Lavender is in flower from late July, its fragrance delicately scenting the garden on warm summer days right through until September.
As well as having lovely purple flowers and a wonderful perfume, lavender is also one of the most useful herbs for a witch to grow in her garden. It can be used to treat stress, insomnia, insect bites, infections and headaches - as I mentioned on A Bad Witch's Blog yesterday.
The plant's name comes from the Latin word lavare, meaning to wash. The Romans liked to bathe in lavender-scented water, which would not only have smelled nice but would have been good for clearing up skin blemishes, because lavender is a mild antiseptic. Lavender toiletries are still popular, although for many years they had an undeserved reputation as being something you mainly gave as presents to elderly aunts.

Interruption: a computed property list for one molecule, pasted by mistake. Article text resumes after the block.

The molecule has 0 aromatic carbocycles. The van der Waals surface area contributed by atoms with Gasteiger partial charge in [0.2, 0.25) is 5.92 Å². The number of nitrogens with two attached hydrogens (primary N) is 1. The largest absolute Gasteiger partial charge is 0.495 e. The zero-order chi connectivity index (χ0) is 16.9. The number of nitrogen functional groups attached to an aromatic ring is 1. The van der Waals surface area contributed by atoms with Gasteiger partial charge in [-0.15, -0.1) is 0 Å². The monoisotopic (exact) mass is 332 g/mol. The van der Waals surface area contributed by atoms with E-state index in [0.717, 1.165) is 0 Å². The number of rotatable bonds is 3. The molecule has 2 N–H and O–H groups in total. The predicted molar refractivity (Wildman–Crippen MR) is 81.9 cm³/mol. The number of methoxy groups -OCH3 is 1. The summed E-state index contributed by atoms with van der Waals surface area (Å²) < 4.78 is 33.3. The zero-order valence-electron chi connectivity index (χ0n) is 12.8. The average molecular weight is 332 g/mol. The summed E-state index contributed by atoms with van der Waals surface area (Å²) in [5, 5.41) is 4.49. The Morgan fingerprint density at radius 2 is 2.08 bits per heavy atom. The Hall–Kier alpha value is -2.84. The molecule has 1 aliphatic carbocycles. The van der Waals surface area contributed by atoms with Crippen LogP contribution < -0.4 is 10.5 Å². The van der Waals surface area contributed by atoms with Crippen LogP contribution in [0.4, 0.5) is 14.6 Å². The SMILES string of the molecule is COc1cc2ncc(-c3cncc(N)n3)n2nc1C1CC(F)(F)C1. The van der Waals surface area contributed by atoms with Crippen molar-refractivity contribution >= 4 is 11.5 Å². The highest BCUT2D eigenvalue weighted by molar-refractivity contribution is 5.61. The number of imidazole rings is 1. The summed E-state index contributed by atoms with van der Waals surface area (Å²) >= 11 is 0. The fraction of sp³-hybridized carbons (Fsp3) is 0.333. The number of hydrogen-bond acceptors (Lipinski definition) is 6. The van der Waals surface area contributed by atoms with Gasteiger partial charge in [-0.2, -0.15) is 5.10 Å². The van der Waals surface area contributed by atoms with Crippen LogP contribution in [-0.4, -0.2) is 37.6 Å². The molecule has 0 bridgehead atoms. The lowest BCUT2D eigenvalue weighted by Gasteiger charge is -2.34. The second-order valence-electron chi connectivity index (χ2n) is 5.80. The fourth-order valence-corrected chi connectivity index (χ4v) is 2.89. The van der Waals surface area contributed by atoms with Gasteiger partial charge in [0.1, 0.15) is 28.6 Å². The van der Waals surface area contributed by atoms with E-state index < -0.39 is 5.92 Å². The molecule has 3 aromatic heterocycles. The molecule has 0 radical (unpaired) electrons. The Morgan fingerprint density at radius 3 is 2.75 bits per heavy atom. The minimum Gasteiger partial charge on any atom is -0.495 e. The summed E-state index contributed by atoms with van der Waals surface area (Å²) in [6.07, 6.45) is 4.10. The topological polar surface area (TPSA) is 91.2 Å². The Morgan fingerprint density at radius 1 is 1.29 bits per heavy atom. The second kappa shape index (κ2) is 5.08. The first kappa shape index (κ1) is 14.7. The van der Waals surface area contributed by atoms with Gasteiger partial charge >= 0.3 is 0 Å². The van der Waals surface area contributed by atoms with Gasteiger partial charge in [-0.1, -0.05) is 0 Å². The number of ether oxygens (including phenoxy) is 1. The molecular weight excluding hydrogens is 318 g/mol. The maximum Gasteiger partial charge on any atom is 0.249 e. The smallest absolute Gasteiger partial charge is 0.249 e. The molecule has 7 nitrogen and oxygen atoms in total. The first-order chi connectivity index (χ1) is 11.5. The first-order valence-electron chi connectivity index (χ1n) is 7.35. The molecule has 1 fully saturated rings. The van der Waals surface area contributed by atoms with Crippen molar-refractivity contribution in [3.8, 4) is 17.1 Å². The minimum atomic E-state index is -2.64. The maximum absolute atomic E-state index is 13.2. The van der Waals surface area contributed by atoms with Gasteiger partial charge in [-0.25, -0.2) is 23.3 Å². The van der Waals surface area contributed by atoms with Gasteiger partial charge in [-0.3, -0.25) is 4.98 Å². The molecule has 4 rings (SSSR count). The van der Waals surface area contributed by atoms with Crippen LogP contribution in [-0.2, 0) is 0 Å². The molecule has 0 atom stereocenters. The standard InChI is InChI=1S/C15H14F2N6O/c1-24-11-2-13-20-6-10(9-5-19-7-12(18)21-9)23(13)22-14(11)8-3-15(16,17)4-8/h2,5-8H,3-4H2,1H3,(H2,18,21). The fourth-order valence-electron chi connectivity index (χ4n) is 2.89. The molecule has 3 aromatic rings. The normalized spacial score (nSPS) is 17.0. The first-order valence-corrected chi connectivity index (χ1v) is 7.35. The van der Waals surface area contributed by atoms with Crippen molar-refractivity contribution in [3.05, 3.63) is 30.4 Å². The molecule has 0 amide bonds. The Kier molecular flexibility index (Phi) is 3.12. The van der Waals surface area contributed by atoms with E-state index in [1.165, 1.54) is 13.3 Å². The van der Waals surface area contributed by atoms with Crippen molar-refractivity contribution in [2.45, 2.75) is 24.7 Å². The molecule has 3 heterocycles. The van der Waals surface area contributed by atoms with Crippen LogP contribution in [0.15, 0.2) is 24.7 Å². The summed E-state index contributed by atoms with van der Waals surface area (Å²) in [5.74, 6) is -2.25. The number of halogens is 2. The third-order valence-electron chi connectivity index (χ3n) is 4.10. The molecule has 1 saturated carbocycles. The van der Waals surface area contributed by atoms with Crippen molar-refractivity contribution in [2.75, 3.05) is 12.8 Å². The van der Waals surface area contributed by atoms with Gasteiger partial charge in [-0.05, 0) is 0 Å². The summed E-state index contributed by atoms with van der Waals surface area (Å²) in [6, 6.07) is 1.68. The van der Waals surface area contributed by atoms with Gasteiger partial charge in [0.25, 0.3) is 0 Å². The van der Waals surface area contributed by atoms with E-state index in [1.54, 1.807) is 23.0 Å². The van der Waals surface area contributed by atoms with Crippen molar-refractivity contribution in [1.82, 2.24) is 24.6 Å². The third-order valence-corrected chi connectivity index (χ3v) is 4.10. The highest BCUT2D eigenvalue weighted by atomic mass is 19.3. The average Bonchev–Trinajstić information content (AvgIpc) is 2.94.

Having always loved the smell of lavender, I am pleased it is seeing a return to fashion - particularly on the menu in restaurants. The fact that lavender is delicious as well as healthy is something the Romans also knew. You can use the flowers in salads, as an ingredient in cakes or add a few sprigs to a jar of honey - which not only tastes delicious but is good for sore throats.
To make lavender tea, pour boiling water over 1 1/2 tsp of dried flowers flowers in a cup or mug. Two or three cups a day are supposed to be good for stress, depression, headaches and indigestion.
Bags of dried flowers can be hung in a wardrobe to deter moths or put in a pillowcase to aid sleep.
Lavender is also a traditional ingredient in love spells, particularly to help you communicate your desire to the one you love, either by wearing a charm containing lavender or writing a love letter on scented paper or with lavender ink.
To make the ink, boil 15g of dried lavender flowers in 6 tablespoons of water for 30 minutes, strain it and add the liquid to a bottle of ink. Then hand write your love letter using an old-fashioned ink pen with truth in your heart.
Always seek expert advice before taking herbal medicines and see your GP if you are suffering from prolonged or severe symptoms.